The FAQs provide that an 'occasion' for the purposes of determining excessive or chronic customer use occurs each time that an overdraft transaction generates a fee. For example, an occasion would include a per-transaction overdraft fee or a daily fee for an outstanding overdraft status. As a result, more than one occasion can occur per day. Overdraft items paid where no fee is charged would not be included, such as where a bank pays an item after a daily limit is met on overdraft items paid and the bank waives additional fees.
Meaningful and effective follow-up
The FAQs provide two examples of "meaningful and effective follow-up" for excessive or chronic users of overdraft programmes:
- providing enhanced periodic statements; or
- employing a targeted outreach approach.
An enhanced periodic statement approach would involve augmenting existing overdraft fee disclosures required under Regulation DD (Truth in Savings), which requires disclosure of the total amounts of fees charged for overdrafts during the statement period and calendar year to date, by "prominently highlighting" how excessive or chronic users of automated overdraft programmes could contact the institution to discuss available alternatives and "encouraging meaningful and effective contact". A targeted outreach approach could involve contacting excessive users in person or via telephone to discuss less costly alternatives to automated overdraft payment programmes.
Fee limits and maximising fees
The guidance recommends that an institution impose daily limits on overdraft fees. The FAQs provide examples of appropriate daily limits, including limits on the number of transactions per day that will be subject to a fee or a total maximum dollar amount of allowable fees per day.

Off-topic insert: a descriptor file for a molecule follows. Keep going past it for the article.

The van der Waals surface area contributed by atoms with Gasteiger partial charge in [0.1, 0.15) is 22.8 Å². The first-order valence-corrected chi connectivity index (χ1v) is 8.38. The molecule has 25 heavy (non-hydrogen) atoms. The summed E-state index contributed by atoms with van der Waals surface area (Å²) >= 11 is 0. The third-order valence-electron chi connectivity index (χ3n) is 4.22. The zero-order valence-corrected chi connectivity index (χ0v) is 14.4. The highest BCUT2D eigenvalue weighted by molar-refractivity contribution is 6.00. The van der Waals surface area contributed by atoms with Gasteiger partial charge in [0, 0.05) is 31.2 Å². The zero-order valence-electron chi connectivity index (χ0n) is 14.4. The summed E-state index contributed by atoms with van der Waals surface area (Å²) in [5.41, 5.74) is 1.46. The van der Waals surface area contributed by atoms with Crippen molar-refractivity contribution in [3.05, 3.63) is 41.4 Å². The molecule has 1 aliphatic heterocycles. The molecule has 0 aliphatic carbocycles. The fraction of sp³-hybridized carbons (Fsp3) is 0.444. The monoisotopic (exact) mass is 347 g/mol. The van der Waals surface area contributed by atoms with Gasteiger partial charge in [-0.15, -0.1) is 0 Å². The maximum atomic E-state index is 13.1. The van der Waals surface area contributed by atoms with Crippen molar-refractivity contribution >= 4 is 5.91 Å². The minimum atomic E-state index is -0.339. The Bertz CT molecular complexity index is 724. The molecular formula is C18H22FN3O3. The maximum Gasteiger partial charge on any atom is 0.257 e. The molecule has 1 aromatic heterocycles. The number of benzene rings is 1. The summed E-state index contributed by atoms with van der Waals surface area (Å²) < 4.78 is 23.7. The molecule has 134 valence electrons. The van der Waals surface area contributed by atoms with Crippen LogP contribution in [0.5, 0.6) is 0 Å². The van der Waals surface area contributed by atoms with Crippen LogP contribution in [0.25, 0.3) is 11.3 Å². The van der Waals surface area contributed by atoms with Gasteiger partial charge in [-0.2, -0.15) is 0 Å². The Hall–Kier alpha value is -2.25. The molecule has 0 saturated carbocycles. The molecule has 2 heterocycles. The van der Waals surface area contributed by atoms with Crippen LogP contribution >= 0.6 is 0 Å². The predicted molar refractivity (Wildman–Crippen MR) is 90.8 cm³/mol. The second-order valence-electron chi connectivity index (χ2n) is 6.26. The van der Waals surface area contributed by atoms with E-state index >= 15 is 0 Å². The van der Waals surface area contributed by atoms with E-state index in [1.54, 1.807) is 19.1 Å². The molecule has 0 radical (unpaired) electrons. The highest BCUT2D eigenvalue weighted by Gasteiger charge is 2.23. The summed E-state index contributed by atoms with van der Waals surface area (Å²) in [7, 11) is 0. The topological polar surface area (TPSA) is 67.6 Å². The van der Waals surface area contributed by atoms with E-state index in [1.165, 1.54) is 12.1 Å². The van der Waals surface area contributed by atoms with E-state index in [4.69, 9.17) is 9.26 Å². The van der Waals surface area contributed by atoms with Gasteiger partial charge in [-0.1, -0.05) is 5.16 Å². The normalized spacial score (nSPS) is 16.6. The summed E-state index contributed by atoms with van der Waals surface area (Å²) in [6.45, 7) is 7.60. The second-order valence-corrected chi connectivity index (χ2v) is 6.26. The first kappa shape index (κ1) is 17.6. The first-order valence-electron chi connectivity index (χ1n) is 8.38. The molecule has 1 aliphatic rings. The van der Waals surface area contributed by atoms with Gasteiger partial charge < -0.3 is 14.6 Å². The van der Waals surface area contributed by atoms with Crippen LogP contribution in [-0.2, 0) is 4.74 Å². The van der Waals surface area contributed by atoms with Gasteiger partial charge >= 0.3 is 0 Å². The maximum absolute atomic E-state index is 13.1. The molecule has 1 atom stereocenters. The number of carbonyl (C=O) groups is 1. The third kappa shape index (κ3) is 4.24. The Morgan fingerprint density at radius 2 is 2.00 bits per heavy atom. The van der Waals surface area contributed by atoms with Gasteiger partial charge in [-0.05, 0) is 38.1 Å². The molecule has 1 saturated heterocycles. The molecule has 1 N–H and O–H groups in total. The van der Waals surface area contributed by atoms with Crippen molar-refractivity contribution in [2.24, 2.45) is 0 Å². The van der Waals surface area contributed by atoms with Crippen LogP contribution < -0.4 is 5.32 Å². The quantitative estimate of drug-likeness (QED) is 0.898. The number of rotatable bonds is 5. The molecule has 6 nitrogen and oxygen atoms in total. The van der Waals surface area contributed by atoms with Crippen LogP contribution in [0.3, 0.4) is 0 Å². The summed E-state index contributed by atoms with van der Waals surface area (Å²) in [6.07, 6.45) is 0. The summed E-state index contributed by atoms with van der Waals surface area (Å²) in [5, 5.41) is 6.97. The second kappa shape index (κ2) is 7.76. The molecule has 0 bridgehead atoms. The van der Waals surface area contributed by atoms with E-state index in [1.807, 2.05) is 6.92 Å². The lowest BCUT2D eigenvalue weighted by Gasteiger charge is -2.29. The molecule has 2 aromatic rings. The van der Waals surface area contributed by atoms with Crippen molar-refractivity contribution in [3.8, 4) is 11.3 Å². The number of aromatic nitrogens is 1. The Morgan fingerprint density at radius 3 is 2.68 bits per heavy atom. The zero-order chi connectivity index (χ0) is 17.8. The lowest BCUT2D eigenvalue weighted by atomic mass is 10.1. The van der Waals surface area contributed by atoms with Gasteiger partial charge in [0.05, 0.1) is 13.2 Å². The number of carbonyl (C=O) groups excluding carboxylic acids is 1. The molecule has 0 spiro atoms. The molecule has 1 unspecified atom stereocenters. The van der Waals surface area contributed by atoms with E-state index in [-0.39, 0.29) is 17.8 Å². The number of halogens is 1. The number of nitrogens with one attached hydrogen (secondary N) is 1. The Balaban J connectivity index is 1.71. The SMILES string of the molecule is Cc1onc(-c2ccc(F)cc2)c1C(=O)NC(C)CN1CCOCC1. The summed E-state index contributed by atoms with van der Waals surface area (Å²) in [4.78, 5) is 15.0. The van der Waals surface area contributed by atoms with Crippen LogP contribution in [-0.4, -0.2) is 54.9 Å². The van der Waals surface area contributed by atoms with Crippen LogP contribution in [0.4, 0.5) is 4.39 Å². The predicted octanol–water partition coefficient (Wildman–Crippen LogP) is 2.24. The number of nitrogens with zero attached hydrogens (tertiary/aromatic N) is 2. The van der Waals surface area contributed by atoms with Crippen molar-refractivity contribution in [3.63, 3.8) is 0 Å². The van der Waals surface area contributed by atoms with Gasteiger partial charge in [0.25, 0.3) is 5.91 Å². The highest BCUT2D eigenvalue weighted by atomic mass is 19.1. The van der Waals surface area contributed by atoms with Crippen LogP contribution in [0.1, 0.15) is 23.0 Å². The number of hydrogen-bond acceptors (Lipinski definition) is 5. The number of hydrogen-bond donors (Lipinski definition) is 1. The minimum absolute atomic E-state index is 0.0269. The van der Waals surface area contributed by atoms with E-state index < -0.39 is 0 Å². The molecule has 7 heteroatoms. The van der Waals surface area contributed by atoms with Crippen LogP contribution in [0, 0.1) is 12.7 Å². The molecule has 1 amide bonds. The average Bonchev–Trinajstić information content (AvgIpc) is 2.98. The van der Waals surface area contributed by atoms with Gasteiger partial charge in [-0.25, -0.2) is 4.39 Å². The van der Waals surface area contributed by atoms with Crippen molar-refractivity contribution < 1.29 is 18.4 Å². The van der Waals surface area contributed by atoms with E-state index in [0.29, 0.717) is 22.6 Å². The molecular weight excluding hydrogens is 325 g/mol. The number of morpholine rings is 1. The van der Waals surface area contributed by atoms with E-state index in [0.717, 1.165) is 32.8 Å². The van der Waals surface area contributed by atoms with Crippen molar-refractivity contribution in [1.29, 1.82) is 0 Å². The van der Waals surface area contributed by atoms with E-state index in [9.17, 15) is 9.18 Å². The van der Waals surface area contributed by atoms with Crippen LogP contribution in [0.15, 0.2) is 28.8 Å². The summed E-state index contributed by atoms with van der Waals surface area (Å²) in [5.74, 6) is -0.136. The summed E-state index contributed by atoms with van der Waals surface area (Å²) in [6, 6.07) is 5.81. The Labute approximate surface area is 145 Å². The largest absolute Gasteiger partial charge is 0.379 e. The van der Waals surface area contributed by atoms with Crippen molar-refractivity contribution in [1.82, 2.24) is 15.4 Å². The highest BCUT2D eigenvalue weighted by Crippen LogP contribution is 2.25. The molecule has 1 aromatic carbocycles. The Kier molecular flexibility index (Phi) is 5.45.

De minimis overdraft amounts
The guidance and the FAQs state that institutions should also consider the use of a de minimis threshold before an overdraft fee is charged. For example, the FAQs state that some institutions have implemented de minimis limits whereby they do not charge overdraft fees for underlying transaction amounts of less than $10, while some have declined to charge overdraft fees for transactions of any amount that overdraw an account by less than $10.
Reasonable and proportional overdraft fee
Noting that institutions may increase reputational risk when overdraft fees are significantly greater than the amount of the item being cleared, the FAQs state that institutions should review the amount charged for an overdraft payment compared to the amount of the underlying transaction that triggered the overdraft, and assess whether the charge is reasonable and proportionate in comparison. Institutions should also consider de minimis limits to reduce the reputational risk of overdraft fees that are disproportionate to the cost of the underlying transaction.